I love this quote from Douglas Crockford: What a Flash intro says to me is "I hate my job. What I really want to do is make films. But they won't let me do that because I don't have talent. So watch this Flash intro." Soon as I read it, I immediately thought of Dack Ragus, whose more>>
Radio stations should archive programs as podcasts for the same reason newspapers and magazines should save stories as Web pages. Especially since it's so darn easy. And help is so handy. (Hint, hint.) more>>
Fon has been around for awhile. Which is to say, three months. The Spain-based brainchild of Martin Varsavsky, it's a global community of people who share WiFi connections. Also a business. And it's about to get a lot bigger, because Google, Skype and Sequoia Capital have just invested $21.7 million in it. And if you're a "Linus", a "Bill", or even an "Alien", Martin explains, you get to benefit too. Or that's the idea, anyway. more>>
At the beginning of his CES keynote, where I'm sitting now, Intel CEO Paul Otellini said "We expect a wifi connection at the coffee shop, and we're disappointed when we dont get it." Well, the same goes for the CEO keynotes at trade shows. And there's no wi-fi here. But I have a bluetooth bridge to the net through my cell phone, so these are my public notes about the keynote, live or as close as my typing can get to it. If I'm the only one reporting "Viiv live" here (pun intended), I've got a scoop in progress.
Okay, so... First, Intel actually introduced two new CPUs here. The first is its Core Duo, a dual-core for general and countless purposes. It's main virtues are low power consumption, and mutiple process execution. The other is the much-awaited VIIV ("vive" as in "vibe"). [Later note: A reader in the comments below points out that Viiv is a platform for entertainment PCs, much as Centrino is a platform for mobile computing. It includes a processor, but is not itself a processor. The two new processors are Core Solo and Core Duo.]
Some of us (myself included) have been concerned about the DRM capabilities reportedly built into ViiV, but in his presentation Otellini made clear that Viiv has been in development with Microsoft, as a new Wintel platform for home entertainment that comprises the next generation of Microsoft's home media offering.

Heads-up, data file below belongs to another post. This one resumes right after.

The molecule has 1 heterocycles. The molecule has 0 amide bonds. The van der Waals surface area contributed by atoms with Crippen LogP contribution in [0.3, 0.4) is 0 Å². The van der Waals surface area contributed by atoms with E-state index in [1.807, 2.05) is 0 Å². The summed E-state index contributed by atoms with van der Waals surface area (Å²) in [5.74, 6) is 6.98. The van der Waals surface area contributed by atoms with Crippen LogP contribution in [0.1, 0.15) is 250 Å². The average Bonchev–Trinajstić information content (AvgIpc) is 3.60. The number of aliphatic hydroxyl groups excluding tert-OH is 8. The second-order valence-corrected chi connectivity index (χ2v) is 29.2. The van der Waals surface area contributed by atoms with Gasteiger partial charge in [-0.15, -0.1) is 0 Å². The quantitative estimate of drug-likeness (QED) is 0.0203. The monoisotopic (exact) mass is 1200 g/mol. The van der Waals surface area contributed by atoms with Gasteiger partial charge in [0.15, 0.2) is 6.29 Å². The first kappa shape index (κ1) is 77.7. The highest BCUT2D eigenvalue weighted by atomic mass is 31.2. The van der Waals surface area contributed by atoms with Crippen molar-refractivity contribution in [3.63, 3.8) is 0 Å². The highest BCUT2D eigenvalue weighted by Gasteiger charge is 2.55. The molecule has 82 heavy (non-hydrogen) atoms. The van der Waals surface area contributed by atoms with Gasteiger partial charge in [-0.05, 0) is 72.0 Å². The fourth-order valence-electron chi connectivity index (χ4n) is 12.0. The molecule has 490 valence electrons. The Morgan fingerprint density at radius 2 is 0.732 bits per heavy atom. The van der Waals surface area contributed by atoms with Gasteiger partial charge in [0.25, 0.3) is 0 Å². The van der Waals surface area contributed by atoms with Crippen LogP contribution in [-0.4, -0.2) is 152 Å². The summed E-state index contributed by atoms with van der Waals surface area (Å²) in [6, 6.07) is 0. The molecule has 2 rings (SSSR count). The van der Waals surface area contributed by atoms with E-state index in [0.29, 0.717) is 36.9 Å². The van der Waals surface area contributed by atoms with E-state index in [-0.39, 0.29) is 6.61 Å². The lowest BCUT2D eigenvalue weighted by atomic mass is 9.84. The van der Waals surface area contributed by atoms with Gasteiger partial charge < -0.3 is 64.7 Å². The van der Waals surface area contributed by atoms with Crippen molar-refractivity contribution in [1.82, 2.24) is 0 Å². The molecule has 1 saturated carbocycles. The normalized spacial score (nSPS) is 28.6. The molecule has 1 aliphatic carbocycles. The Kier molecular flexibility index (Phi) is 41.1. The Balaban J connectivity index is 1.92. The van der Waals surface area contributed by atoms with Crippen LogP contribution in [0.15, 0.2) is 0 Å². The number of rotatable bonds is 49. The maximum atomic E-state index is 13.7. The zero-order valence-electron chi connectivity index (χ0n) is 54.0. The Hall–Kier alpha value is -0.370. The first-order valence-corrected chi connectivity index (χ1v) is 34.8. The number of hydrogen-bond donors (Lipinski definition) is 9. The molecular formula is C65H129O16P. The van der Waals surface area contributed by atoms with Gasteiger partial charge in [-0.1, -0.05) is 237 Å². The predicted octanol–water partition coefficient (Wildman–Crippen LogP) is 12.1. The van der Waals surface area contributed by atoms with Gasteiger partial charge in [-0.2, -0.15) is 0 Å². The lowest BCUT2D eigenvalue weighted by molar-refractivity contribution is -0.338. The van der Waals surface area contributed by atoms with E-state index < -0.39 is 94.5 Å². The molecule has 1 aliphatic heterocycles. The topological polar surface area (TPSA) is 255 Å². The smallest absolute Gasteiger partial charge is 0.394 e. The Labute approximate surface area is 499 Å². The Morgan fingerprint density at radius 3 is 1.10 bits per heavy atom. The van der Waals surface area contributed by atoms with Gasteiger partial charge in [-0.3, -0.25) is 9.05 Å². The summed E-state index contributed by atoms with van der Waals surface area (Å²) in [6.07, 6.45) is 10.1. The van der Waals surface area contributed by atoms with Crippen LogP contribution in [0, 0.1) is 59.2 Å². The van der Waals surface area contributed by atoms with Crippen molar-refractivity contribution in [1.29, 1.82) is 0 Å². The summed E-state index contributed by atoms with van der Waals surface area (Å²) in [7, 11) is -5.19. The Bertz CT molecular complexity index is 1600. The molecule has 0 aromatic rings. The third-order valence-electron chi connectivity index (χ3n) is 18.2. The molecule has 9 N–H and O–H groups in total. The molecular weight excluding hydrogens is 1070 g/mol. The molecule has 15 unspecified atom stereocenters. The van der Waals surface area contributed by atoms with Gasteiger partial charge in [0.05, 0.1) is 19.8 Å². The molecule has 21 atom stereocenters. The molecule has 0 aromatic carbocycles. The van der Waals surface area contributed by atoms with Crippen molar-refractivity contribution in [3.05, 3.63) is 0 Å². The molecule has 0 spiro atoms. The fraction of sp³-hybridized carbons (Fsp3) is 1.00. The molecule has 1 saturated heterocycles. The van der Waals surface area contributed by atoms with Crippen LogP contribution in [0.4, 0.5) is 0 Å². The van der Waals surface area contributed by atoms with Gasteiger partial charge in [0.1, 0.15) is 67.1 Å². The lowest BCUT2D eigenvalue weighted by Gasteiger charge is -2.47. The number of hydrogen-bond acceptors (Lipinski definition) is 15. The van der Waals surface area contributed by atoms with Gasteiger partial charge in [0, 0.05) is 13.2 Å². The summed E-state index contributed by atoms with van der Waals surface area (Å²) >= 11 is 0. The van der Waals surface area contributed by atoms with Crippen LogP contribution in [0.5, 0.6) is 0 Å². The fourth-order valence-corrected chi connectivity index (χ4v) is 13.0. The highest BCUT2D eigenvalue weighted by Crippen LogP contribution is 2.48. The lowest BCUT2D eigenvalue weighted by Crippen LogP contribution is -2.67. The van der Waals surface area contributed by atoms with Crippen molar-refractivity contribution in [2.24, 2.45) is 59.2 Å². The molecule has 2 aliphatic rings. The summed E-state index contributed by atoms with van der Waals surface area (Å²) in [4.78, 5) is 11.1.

There are 110 OEMs already. "The end of TV as you know it", "all served up over the internet". more>>
Linux was designed originally for the X86 platform. One of the core legacies of that platform was its openness. Will that legacy last?
Last month in Saving the Net, I sounded a warning about the carriers' threats to restrict the flow of "content" in the Net, to serve their own purposes, as well as those of the "content industry".
Now Intel is not only pushing Viiv as a new platform, but launching a new branding strategy, substituting "leap ahead" for its "intel inside" slogan. Both signal a re-alignment with the content industry, and a shift of core mareting interest away from the computer industry. Are they changing sides, from Silicon Valley to Hollywood? more>>
So I'm in the odd position of being unable to run my own scoop: that Sun Microsystems is not only opening its SPARC microprocessor source code, but leaning toward the GPL as its license.
That's because Sun's President and COO, Jonathan Schwartz, said that to me on stage at the Syndicate conference in San Francisco, where his keynote took the form of a conversation with yours truly and the audience. Dan Farber and David Berlind got the scoop, writing the story from their table in front of the stage. Check it out here and here, respectively. more>>
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